Beautycounter, long a leading name in "clean" products, just got a major payday, with the Carlyle Group announcing a majority stake. With the acquisition, Beautycounter says it intends to increase awareness of the brand, founded in 2013, and beef up its omnichannel initiatives.
The new transaction values the company at $1 billion. Glossier, one of its largest D2C competitors, is valued at $1.2 billion.
Beautycounter, based in Santa Monica, is something of an outlier among its competitors. The digital native does sell directly to consumers. But it also relies on an army of 65,000 consultants, with a multilevel marketing set-up similar to companies like Mary Kay Cosmetics, Avon Products and Amway.
The company is best known for its "Never List," focusing on 1,800 potentially harmful ingredients and an evangelical approach to safer beauty products.
In the announcement, Gregg Renfrew, Beautycounter Founder and CEO, says she has long admired Carlyle's experience "working with brands at the intersection of cultural relevance and consumer demand." She believes "that our combined vision will be instrumental in accelerating Beautycounter as the leader in clean beauty, and in the beauty industry as a whole."
Much of the company's sales come from its consultants. And like other MLM companies, consultants make more money when they amass of a team of consultants to manage, earning a portion of those sales, as well.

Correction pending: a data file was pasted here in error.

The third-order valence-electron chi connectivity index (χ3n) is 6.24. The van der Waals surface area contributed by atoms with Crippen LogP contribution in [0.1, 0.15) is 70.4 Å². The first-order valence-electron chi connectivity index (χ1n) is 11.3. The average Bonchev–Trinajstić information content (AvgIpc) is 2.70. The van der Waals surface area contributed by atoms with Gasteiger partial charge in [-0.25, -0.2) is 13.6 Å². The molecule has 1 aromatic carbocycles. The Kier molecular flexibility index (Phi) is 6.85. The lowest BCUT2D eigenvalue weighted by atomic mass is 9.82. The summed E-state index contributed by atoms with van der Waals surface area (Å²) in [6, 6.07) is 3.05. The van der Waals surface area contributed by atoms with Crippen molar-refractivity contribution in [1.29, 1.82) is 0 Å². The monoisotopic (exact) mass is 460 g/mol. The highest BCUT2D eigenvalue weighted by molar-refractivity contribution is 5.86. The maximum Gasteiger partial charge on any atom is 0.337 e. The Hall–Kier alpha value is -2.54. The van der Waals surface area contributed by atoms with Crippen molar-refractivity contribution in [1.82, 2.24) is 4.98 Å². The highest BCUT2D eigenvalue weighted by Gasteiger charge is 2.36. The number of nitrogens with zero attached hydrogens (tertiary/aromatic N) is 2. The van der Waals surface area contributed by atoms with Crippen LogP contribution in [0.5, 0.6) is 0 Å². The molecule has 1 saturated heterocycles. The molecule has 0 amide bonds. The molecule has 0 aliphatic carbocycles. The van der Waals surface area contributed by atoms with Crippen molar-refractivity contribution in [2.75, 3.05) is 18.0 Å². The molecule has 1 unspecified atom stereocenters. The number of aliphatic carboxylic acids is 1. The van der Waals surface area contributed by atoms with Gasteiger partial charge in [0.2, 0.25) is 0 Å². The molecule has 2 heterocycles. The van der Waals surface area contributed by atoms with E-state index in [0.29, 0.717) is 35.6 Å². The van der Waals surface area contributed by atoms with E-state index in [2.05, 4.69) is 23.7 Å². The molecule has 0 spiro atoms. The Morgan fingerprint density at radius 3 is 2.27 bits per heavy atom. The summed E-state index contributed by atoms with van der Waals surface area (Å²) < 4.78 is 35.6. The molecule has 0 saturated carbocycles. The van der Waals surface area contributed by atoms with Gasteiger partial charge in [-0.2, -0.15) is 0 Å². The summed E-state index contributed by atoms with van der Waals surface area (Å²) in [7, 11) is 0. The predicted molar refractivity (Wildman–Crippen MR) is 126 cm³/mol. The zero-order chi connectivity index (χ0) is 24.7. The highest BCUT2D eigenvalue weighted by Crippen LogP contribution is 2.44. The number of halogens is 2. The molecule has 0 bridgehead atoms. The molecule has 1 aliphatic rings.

But the digital native also functions more like its D2C beauty competitors with its limited-edition collaborations with such retailers as Target and Sephora. Late last year, it opened a tiny experiential retail location in Venice, California, to blend in-person shopping with virtual livestreaming of product demonstrations and tutorials.
It also functions as a content studio, ranging from product-focused makeup and skin tutorials to environmentally advocacy interviews. And it has stores in Denver and New York.
The Venice shop contains a phone from 1938, symbolizing its signature fight -- that's the last year the U.S. passed a law governing the ingredients that can go into skincare products, despite hundreds of regulations enacted around the world. Renfrew has testified in the U.S. Congress, pushing for bans on harmful ingredients used by many U.S. brands.